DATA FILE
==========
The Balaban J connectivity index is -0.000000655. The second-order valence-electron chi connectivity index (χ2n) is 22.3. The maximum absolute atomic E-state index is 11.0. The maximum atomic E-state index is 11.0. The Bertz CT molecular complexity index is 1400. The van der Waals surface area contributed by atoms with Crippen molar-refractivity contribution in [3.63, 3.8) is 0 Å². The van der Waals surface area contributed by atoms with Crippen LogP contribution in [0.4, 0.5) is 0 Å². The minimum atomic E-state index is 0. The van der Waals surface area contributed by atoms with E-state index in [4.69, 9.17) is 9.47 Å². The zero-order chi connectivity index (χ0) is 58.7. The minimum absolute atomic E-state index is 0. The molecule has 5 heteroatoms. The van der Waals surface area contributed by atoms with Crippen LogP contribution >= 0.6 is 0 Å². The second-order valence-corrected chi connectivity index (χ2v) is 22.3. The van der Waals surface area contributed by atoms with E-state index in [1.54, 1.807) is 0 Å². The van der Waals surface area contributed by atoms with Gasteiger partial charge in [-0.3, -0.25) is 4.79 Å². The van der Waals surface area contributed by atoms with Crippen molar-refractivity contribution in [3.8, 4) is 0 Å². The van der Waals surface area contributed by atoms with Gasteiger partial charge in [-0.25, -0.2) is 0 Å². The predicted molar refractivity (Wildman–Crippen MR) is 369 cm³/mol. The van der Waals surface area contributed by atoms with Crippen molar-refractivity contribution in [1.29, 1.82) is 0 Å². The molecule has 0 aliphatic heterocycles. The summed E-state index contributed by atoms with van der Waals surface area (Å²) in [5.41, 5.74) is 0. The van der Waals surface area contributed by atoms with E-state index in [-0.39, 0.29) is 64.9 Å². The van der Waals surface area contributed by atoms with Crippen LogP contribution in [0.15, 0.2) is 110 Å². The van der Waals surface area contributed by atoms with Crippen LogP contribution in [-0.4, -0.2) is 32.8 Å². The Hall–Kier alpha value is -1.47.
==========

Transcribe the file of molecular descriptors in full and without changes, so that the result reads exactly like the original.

The Balaban J connectivity index is -0.000000655. The second-order valence-electron chi connectivity index (χ2n) is 22.3. The maximum absolute atomic E-state index is 11.0. The maximum atomic E-state index is 11.0. The Bertz CT molecular complexity index is 1400. The van der Waals surface area contributed by atoms with Crippen molar-refractivity contribution in [3.63, 3.8) is 0 Å². The van der Waals surface area contributed by atoms with Crippen LogP contribution in [0.4, 0.5) is 0 Å². The minimum atomic E-state index is 0. The van der Waals surface area contributed by atoms with E-state index in [4.69, 9.17) is 9.47 Å². The zero-order chi connectivity index (χ0) is 58.7. The minimum absolute atomic E-state index is 0. The molecule has 5 heteroatoms. The van der Waals surface area contributed by atoms with Crippen LogP contribution >= 0.6 is 0 Å². The second-order valence-corrected chi connectivity index (χ2v) is 22.3. The van der Waals surface area contributed by atoms with E-state index in [1.54, 1.807) is 0 Å². The van der Waals surface area contributed by atoms with Gasteiger partial charge in [-0.3, -0.25) is 4.79 Å². The van der Waals surface area contributed by atoms with Crippen molar-refractivity contribution in [3.8, 4) is 0 Å². The van der Waals surface area contributed by atoms with Gasteiger partial charge in [-0.25, -0.2) is 0 Å². The predicted molar refractivity (Wildman–Crippen MR) is 369 cm³/mol. The van der Waals surface area contributed by atoms with Crippen molar-refractivity contribution in [1.29, 1.82) is 0 Å². The molecule has 0 aliphatic heterocycles. The summed E-state index contributed by atoms with van der Waals surface area (Å²) in [5.41, 5.74) is 0. The van der Waals surface area contributed by atoms with E-state index in [-0.39, 0.29) is 64.9 Å². The van der Waals surface area contributed by atoms with Crippen LogP contribution in [0.15, 0.2) is 110 Å². The van der Waals surface area contributed by atoms with Crippen LogP contribution in [-0.4, -0.2) is 32.8 Å². The Hall–Kier alpha value is -1.47.